Every pitcher has at least one bad game. Even an ace will have an outing where he might not last five innings, allowing more runs than innings pitched. It's happened to Roy Halladay. It happened to Cy Young.
But while those games are forgettable in the grand scheme of things, it is unlikely that Vin Mazzaro will ever forget his performance on Monday night against the Cleveland Indians. To say that he was bad is an epic understatement. Ladies and gentlemen, I give you Vin Mazzaro's line:
2.1 innings pitched, 11 hits, 3 walks, 14 earned runs
When looking at that line, a few things can be extrapolated rather quickly. For one, Mazzaro did not have his best stuff. Second, it had to be a good night for the Indians. And of course, there had to be some bad luck, right?
Well first, we must put this in perspective, both a historical perspective and Mazzaro's perspective. His 14 earned runs were the most by a reliever since World War II, and the most ever in less than three innings. Lefty O'Doul allowed 16 runs in a similar time frame in 1923, but nearly all of those runs were unearned.
For Mazzaro, this one was hard to predict. He was acquired by the Royals for David DeJesus, meaning Kansas City must have seen some potential in him. In his time with the Athletics, Mazzaro never blew anyone away, but certainly seemed competent. A low-90s fastball, plus slider, and decent curveball and changeup made him a fairly attractive pitcher.
Unfortunately, that was the last positive of the night. The fourth inning was a comedy, with Cleveland compiling eight hits, two walks, and ten runs. The Indians essentially played wall-ball with Mazzaro, spraying fastballs all over the field.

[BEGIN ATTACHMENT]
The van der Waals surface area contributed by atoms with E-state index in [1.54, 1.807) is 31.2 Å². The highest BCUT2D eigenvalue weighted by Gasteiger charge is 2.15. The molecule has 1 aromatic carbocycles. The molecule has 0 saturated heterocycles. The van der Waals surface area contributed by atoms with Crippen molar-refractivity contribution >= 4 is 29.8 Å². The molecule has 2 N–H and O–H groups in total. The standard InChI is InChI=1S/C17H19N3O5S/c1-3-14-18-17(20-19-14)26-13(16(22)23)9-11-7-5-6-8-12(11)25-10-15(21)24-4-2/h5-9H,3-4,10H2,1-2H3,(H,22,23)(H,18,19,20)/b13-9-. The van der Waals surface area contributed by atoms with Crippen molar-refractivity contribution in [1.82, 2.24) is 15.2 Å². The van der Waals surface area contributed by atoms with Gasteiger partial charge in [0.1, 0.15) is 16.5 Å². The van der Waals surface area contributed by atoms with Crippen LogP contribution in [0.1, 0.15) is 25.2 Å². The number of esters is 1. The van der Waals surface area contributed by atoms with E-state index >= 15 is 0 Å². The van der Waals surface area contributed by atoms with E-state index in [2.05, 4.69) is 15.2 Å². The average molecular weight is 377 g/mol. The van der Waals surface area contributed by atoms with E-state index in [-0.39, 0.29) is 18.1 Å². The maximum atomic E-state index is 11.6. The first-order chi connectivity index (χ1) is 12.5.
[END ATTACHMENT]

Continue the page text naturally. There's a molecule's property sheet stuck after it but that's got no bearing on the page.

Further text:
If you examine the PitchFX data for Mazzaro against right-handed hitters, you will see why he had these results. I count four pitches within a few inches of the center of the plate that were hit. It was just as bad for lefties. You can guess that a few of those big dots in the middle of the chart were Michael Brantley's three-run homer or Travis Hafner's bases-loaded double.
It becomes clear after examining those charts that Mazzaro was victimized by bad command of epic proportions. Some pitchers barely miss the corners--Mazzaro missed them by a city block. For all intents and purposes, Vin Mazzaro threw just over two innings of batting practice to the Indians.
Beyond that, his slider wasn't moving, and his fastballs were rising, but not in the good way. It was almost as if they were being coaxed up in the zone by some supernatural force.
In 79 pitches, Mazzaro threw only 43 strikes. The strikes he did throw were either in the scoreless third inning or absolutely pounded in the fourth or fifth innings. Needless to say, Mazzaro's Win Probability Added was negative, at a horrific -0.129. Essentially, Mazzaro alone decreased Kansas City's chances of winning by 13%, all by himself.
The best statistic of the night comes in the form of BABIP, or batting average on balls in play. The major league average sits around .275. Mazzaro? Oh, don't worry, his was only .667.
Of course, it comes to no one's surprise that after the game, Mazzaro was demoted to AAA. But how much blame do you put on him as opposed to manager Ned Yost? This is a 24-year-old kid with a pretty decent arm who was not having a good night.
In all likelihood, Mazzaro has lost most, if not all, of his confidence. Pitching damage aside, what is the psychological effect on him? Will he ever be back in the majors? It will be very, very hard to recover from a game like this. And it was certainly preventable had Yost pulled him during the ten-run fourth.
I certainly agree with trying to save your bullpen. But I would so much rather exhaust all my arms than leave a young guy out to dry for over two innings of some of the worst pitching baseball has ever seen.
For the Royals, this game was a back breaker. Their surprising start had many excited about the rise of Kansas City, but losing by 18 runs to Cleveland and losing Kyle Davies on the way will likely relegate the Royals back to the lower half of the AL Central.
All of this comes on the heels of one of the worst pitching performances in baseball history. Vin Mazzaro is a talented pitcher. But last night might be unforgettable, as it was the day a pitcher met his demise.